A study examining the association of haemoglobin A1c (HbA1c) to insulin sensitivity and beta-cell function in early pregnancy revealed that HbA1c measurements might be a useful screening tool for earlier identification of women at risk for more severe hyperglycaemia in pregnancy, according to an article published in the BMJ Open Diabetes Research & Care.
The analysis included 220 pregnant women, who had an HbA1c measurement as well as an oral glucose tolerance test (OGTT) with multiple measurements of glucose, insulin, and C-peptide for evaluation of insulin sensitivity and beta-cell function at 16th gestational week, and followed until the end of pregnancy.
The results show that elevated HbA1c (≥5.7%) was associated with altered glucose dynamics during the OGTT performed at first or early second trimester. Women with increased HbA1c showed impaired beta-cell function and differences in disposition index independent of body mass index (BMI) status. Further, elevated HbA1c was associated with a higher risk for delivering large-for-gestational-age infants, even after adjustment for gestational diabetes mellitus (GDM) status.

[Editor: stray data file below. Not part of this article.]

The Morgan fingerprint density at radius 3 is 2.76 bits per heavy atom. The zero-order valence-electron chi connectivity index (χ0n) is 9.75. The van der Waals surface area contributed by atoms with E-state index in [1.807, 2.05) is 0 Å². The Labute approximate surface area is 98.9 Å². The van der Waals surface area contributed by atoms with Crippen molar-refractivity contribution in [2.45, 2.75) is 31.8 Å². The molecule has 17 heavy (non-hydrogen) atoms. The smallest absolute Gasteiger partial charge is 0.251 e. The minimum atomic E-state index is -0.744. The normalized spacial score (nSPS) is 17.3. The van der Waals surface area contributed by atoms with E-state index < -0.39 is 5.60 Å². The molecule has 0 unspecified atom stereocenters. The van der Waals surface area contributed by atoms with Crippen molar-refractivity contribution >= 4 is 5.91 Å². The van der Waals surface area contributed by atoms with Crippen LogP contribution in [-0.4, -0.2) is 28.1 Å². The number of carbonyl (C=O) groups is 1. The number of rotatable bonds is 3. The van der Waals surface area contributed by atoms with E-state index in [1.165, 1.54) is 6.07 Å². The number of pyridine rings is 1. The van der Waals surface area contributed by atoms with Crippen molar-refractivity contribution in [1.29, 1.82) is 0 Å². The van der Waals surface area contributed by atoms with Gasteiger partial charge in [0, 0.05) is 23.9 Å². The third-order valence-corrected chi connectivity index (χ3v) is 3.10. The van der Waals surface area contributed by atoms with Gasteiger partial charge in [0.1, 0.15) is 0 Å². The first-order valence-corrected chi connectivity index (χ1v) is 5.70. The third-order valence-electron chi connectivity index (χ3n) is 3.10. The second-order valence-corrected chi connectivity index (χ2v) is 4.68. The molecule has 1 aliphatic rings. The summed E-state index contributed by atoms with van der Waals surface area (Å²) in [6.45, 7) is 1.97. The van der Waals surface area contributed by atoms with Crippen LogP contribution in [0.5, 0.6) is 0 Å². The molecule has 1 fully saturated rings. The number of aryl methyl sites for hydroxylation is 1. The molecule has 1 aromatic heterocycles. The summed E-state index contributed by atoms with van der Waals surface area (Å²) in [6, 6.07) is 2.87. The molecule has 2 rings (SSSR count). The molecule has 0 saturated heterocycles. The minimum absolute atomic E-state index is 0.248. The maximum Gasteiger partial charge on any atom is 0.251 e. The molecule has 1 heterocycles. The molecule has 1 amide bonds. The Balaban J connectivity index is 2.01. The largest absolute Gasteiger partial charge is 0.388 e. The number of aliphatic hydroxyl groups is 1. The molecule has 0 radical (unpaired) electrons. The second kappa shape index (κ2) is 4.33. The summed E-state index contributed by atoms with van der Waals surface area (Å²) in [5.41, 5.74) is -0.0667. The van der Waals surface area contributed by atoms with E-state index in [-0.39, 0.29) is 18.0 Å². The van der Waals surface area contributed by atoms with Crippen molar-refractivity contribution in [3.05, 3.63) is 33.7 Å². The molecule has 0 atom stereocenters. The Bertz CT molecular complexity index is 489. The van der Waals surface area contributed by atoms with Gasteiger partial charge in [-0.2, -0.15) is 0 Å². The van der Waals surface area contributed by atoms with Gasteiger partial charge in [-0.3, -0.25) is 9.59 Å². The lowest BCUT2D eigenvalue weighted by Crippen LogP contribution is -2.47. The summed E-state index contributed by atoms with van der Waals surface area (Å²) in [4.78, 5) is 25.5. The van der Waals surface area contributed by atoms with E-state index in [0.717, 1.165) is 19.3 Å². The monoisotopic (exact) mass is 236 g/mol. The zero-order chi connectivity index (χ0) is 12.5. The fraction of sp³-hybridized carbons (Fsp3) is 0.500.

These associations on pathophysiological level advocate for the utility of HbA1c as an early predictor for pregnancies at glucometabolic risk that warrant further research, the authors conclude.